Legal Insights

COVID-19 new witnessing of documents regulations – what does this mean for NSW property transactions and verification of identity?

By Alicia AlburySusanne Rakoczy

• 28 April 2020 • 3 min read
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On 25 April 2020 the Electronic Transactions Amendment (COVID-19 Witnessing of Documents) Regulation 2020 (NSW) (the Regulation) commenced, introducing new provisions for witnessing documents during COVID-19.

The Real Property Act NSW (1900) and the NSW Conveyancing Rules require verification of identity (VOI) to be undertaken on the parties to NSW property transactions before the dealings giving effect to those transactions are lodged for registration, including lodgement for registration through an electronic conveyancing platform, such as PEXA. Until recently, the standard of a VOI set out in the NSW Conveyancing Rules required a face-to-face interview between the person signing the relevant property transaction document and a person authorised by the Conveyancing Rules to conduct the VOI (Identity Agent). At the face-to-face interview, the person having their identity verified would provide certain original identification documents for the Identity Agent to sight and copy.

With the requirement for social distancing and many people working from home as a result of COVID-19, it is much more difficult to conduct an in person VOI. The Australian Registrars' National Electronic Conveyancing Council (ARNECC), has confirmed that Identity Agents may conduct a VOI during this period using audio visual links, such as Skype, FaceTime and Zoom. No distinction is made to the capacity in which a VOI interview is being conducted, meaning a mortgagee or mortgagee’s agent can conduct a VOI interview with a mortgagor using audio visual link, the same way a lawyer can conduct a VOI interview with its own client.

Evidence that the VOI interview has taken place must be recorded (in writing) and must still be kept to comply with the requirement that all evidence supporting a dealing must be kept for at least seven years from the date of lodgement of the relevant dealing.

How does the Regulation apply to mortgages, leases and other registrable dealings?

While the Regulation allows parties to various documents including deeds and agreements to sign and have their signatures witnessed using audio visual link, it does not affect or override the Registrar General’s guidelines for the execution of dealings. It is not entirely clear whether dealings that are not in the nature of the documents listed in the Regulation can be witnessed in accordance with the regime set out in the Regulation.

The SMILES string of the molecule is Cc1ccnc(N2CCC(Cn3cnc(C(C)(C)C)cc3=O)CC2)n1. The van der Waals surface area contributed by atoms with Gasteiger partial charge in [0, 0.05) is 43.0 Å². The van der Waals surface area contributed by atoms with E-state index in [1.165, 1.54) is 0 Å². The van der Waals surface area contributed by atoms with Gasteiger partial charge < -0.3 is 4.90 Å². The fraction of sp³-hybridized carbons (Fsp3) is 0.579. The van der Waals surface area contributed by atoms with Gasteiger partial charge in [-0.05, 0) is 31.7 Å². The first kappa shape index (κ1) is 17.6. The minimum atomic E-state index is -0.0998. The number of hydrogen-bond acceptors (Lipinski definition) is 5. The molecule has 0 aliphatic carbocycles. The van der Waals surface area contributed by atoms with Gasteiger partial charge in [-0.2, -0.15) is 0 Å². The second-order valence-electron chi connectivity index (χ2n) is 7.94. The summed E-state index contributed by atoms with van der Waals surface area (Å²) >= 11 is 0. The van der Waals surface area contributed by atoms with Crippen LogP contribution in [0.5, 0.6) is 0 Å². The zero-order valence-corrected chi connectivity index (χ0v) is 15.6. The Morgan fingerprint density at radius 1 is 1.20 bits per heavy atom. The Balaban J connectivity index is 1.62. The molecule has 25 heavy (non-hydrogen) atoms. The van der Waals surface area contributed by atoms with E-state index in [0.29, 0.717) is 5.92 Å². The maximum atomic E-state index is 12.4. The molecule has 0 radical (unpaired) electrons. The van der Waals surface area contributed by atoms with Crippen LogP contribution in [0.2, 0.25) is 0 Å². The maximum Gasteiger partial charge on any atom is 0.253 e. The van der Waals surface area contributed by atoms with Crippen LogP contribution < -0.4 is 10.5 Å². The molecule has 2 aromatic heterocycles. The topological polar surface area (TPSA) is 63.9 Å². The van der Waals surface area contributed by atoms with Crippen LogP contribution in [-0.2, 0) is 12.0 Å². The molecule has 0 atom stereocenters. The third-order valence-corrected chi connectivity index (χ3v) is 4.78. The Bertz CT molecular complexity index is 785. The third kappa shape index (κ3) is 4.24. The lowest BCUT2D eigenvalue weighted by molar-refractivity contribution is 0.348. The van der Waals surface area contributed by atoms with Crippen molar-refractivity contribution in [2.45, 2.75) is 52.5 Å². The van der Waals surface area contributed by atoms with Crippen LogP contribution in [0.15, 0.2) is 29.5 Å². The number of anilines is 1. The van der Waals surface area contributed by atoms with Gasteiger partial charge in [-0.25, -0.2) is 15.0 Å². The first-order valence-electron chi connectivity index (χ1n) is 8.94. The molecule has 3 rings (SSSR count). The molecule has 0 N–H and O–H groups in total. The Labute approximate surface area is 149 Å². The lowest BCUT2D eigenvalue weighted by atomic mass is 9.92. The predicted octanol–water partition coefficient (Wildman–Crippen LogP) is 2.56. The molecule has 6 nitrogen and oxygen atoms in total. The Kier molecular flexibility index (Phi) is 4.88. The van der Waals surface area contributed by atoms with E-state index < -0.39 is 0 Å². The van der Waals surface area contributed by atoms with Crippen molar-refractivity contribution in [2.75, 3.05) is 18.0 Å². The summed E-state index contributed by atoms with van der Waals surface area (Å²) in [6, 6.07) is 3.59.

Where dealings can be electronically lodged through an electronic conveyancing platform such as PEXA, the party authorised by a client authorisation form (CAF) can electronically sign registrable dealings from the comfort of their own home office. It has never been a requirement of ARNECC that a CAF must have a wet signature and the Real Property Act NSW (1900) provides that a CAF can be electronically signed in NSW.

However, where a property dealing in NSW cannot be electronically lodged through an electronic conveyancing platform, the Registrar General’s guidelines require the wet signatures of all parties on the same dealing. The Regulation clearly allows for the witnessing of mortgages and leases using audio visual link as these dealings are deeds. The parties to these dealings and their witnesses will all need to sign the same hard copy document but do not need to be face-to-face in person to do this. To clarify, the position whether other property dealings which are not expressed to be deeds or agreements, can be witnessed without a face-to-face in person meeting. The Conveyancing Rules have been temporarily changed to allow all paper land dealings, plans and s88B instruments to be signed and witnessed using audio visual link. The change to the Conveyancing Rules does not alter the requirement for VOI to take place.

Maddocks has produced guides to a range of legal issues raised by COVID-19. You can access these guides here.

Looking for guidance on these changes?

Get in touch with the Property & Development team.

By Alicia AlburySusanne Rakoczy

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